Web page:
White House offers last-minute stopgap health insurance option

On the eve of the implementation of the Affordable Care Act’s individual mandate, the Obama administration announced a tax penalty reprieve for one group.



An estimated 500,000 Americans won’t be responsible for tax penalties associated with the Affordable Care Act’s individual mandate, the White House announced this week. The lucky number is a percentage of those who lost their healthcare plans after they were deemed “substandard” under the new law, and have not been able to obtain new coverage.

Health and Human Services Secretary Kathleen Sebelius told a group of senators in a letter that she will use authorities in the law to issue a “hardship exemption” for these individuals, exempting them from 2014 tax penalties.
The HHS will also open up a special, bare-bones catastrophic plan to those who lost their coverage. The plan was originally intended only for those under age 30.

Sebelius said the move will help make up for technological issues that may have prevented many healthcare shoppers from finding new coverage.

“There still may be a small number of consumers who are not able to renew their existing plans and are having difficulty finding an acceptable replacement,” Sebelius wrote in her letter. “These consumers should qualify for this temporary hardship exemption.”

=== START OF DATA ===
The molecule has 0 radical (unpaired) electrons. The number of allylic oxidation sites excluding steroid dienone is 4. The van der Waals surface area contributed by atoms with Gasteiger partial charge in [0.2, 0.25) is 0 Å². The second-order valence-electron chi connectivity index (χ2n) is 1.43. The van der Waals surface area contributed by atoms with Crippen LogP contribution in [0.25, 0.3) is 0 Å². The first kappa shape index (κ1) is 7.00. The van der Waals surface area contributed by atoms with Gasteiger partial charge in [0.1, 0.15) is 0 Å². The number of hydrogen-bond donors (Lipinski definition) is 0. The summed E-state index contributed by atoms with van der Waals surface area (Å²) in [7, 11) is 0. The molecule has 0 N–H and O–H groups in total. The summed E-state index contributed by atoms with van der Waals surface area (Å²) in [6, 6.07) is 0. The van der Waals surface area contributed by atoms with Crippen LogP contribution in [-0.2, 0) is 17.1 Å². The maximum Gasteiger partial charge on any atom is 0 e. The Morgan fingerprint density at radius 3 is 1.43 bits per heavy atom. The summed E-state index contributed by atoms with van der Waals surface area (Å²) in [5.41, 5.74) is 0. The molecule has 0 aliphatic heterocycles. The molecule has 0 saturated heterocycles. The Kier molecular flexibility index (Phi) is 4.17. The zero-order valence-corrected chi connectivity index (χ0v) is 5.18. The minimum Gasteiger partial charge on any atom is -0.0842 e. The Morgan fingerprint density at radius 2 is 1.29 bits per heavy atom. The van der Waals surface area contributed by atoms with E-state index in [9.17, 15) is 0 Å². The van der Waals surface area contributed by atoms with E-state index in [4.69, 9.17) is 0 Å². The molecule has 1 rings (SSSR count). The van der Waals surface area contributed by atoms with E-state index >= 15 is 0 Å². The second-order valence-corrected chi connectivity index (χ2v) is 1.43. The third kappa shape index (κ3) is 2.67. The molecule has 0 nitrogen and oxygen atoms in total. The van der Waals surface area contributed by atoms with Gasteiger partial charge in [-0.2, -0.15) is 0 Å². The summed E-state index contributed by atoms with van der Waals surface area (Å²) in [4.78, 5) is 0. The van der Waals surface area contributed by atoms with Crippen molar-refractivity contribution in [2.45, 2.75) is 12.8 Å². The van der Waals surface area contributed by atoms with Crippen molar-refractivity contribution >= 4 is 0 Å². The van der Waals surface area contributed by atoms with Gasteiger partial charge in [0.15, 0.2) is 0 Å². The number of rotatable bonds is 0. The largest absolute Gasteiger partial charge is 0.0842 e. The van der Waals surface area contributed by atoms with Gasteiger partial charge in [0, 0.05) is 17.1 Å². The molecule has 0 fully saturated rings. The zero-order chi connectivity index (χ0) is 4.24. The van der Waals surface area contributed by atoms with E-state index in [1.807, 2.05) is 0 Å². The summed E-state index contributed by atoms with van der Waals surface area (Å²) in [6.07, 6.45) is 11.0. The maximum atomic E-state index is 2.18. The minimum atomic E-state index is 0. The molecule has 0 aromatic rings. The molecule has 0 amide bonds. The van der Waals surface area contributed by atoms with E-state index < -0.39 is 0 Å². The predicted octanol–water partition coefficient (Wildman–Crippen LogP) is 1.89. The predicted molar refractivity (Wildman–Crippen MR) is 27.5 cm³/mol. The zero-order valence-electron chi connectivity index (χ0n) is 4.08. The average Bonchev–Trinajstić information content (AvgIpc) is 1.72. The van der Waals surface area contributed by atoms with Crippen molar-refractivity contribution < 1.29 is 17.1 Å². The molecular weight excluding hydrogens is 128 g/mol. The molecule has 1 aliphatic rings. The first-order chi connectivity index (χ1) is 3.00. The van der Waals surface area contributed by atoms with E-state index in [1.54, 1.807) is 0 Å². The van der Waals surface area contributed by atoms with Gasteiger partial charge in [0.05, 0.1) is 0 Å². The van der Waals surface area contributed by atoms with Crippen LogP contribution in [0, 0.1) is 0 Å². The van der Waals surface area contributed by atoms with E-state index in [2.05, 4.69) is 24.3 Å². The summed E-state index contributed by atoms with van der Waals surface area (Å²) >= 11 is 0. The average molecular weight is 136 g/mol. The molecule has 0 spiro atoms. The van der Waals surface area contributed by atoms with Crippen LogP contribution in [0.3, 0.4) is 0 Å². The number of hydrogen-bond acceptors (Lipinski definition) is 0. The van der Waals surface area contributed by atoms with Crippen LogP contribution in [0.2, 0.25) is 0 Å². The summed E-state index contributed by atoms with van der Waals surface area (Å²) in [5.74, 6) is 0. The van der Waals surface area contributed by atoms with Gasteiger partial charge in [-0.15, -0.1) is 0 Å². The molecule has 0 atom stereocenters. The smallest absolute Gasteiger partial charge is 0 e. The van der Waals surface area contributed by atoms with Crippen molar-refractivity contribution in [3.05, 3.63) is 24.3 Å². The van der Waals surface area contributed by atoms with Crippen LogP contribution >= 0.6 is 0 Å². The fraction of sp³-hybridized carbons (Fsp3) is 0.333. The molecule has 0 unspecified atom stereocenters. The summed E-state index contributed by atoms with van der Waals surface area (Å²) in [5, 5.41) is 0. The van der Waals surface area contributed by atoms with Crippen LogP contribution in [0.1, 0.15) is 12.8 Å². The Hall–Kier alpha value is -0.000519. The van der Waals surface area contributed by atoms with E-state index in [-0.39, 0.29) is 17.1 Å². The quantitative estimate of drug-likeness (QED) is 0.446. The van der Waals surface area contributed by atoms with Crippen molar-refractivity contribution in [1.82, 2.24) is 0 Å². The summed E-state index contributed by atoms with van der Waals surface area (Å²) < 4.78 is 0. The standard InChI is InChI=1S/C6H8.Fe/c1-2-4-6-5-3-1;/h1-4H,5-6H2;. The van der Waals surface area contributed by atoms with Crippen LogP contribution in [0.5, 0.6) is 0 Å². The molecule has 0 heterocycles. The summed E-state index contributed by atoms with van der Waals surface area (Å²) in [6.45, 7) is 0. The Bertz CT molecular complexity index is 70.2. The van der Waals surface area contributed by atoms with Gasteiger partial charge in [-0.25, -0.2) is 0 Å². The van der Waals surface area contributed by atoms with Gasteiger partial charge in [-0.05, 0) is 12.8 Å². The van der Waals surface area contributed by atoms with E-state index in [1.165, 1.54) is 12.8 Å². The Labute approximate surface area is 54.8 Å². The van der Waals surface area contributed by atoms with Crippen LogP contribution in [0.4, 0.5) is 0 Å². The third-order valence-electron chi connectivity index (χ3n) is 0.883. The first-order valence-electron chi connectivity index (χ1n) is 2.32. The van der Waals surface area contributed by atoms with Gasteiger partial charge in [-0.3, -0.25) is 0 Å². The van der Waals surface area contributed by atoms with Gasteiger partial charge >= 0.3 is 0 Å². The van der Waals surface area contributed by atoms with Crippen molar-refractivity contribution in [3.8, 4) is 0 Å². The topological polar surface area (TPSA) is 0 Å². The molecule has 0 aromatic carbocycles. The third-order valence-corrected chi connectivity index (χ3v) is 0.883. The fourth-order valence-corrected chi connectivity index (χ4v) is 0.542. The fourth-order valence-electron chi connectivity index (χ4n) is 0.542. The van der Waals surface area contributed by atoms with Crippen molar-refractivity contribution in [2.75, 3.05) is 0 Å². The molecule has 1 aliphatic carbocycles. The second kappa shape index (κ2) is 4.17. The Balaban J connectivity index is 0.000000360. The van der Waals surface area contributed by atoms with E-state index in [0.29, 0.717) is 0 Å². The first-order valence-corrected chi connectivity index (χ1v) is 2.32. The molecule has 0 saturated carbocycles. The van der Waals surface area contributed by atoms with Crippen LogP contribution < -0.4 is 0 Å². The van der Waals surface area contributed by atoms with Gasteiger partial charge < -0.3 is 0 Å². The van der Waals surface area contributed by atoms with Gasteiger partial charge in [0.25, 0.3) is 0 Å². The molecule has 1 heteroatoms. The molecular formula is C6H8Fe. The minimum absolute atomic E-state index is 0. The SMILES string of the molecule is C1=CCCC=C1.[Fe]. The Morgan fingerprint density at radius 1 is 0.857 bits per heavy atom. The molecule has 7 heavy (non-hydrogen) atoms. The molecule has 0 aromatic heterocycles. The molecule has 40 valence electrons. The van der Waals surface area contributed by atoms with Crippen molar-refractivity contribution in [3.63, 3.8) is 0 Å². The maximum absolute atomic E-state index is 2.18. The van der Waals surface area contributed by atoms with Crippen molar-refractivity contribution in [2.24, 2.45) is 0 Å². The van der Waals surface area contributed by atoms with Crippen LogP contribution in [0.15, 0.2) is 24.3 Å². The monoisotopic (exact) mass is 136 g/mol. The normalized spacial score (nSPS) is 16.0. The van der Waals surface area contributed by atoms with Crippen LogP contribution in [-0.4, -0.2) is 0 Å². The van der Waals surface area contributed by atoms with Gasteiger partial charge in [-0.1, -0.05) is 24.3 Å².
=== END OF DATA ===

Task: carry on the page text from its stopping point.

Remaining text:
America’s Health Insurance Plans—the industry’s largest trade group—immediately criticized the HHS decision as likely to lead to greater market volatility.

“This latest rule change could cause significant instability in the marketplace and lead to further confusion and disruption for consumers,” said AHIP spokesman Robert Zirkelbach.

Zirkelbach noted that AHIP has already made moves to try to accommodate the 500,000 Americans who have not been able to obtain coverage after losing their original plans. Just last week, AHIP announced carriers would give consumers an extra 10 days to pay January’s premiums and provide retroactive coverage until Jan. 10.

Dan Heffley, regional special master of legislation with NAHU, seconded Zirkelbach and told Insurance Business that while he was unsure if this particular rule change would destablize the market on its own, when coupled with other changes that the administration has announced, it was sure to do some damage.

"Insurance isn't something that can stop on a dime and make adjustments," Heffley said. "You change football rules in the middle of a football game, and it can have adverse effects."

"The White House keeps trying to plug these little holes, and for them, it's easy," he added. "It's much harder for an insurance company."

Heffley said the most recent change is likely to have "cascading effects, some of which can't even be seen."

More than 5mn people were believed to have had their plans canceled because their coverage did not meet new ACA standards. While President Barack Obama said he would allow carriers to temporarily extend those plans into 2014, some states chose to go ahead without the renewal option, fearing it would destabilize the marketplace.

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